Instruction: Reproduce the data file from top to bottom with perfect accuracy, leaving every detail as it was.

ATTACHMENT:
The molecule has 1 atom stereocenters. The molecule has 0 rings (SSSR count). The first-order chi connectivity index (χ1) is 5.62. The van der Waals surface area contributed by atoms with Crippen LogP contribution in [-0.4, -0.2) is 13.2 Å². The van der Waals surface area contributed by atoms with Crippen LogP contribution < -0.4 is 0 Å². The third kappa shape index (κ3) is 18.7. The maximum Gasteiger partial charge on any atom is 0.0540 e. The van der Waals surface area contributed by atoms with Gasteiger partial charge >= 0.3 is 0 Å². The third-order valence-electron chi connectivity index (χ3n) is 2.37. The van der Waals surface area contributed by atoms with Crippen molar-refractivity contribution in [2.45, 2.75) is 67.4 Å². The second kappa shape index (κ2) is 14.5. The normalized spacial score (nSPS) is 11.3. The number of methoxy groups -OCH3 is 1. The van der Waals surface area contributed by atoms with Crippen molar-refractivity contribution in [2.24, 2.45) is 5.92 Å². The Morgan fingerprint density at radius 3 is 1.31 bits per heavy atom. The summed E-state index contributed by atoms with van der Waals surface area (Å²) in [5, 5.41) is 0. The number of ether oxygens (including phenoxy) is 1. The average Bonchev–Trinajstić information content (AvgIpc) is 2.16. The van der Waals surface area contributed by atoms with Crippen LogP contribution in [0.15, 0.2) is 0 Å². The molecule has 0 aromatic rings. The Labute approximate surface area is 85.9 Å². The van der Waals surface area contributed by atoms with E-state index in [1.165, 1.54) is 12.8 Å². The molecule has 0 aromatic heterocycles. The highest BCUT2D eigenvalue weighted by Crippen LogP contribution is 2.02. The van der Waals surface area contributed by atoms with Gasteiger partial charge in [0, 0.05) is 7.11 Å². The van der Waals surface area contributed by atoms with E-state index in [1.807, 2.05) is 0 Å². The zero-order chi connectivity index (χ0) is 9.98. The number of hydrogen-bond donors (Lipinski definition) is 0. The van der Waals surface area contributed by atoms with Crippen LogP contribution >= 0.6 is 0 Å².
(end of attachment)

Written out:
The molecule has 1 atom stereocenters. The molecule has 0 rings (SSSR count). The first-order chi connectivity index (χ1) is 5.62. The van der Waals surface area contributed by atoms with Crippen LogP contribution in [-0.4, -0.2) is 13.2 Å². The van der Waals surface area contributed by atoms with Crippen LogP contribution < -0.4 is 0 Å². The third kappa shape index (κ3) is 18.7. The maximum Gasteiger partial charge on any atom is 0.0540 e. The van der Waals surface area contributed by atoms with Gasteiger partial charge >= 0.3 is 0 Å². The third-order valence-electron chi connectivity index (χ3n) is 2.37. The van der Waals surface area contributed by atoms with Crippen molar-refractivity contribution in [2.45, 2.75) is 67.4 Å². The second kappa shape index (κ2) is 14.5. The normalized spacial score (nSPS) is 11.3. The number of methoxy groups -OCH3 is 1. The van der Waals surface area contributed by atoms with Crippen molar-refractivity contribution in [2.24, 2.45) is 5.92 Å². The Morgan fingerprint density at radius 3 is 1.31 bits per heavy atom. The summed E-state index contributed by atoms with van der Waals surface area (Å²) in [5, 5.41) is 0. The number of ether oxygens (including phenoxy) is 1. The average Bonchev–Trinajstić information content (AvgIpc) is 2.16. The van der Waals surface area contributed by atoms with Crippen LogP contribution in [0.15, 0.2) is 0 Å². The molecule has 0 aromatic rings. The Labute approximate surface area is 85.9 Å². The van der Waals surface area contributed by atoms with E-state index in [1.165, 1.54) is 12.8 Å². The molecule has 0 aromatic heterocycles. The highest BCUT2D eigenvalue weighted by Crippen LogP contribution is 2.02. The van der Waals surface area contributed by atoms with Gasteiger partial charge in [0, 0.05) is 7.11 Å². The van der Waals surface area contributed by atoms with E-state index in [1.807, 2.05) is 0 Å². The zero-order chi connectivity index (χ0) is 9.98. The number of hydrogen-bond donors (Lipinski definition) is 0. The van der Waals surface area contributed by atoms with Crippen LogP contribution >= 0.6 is 0 Å².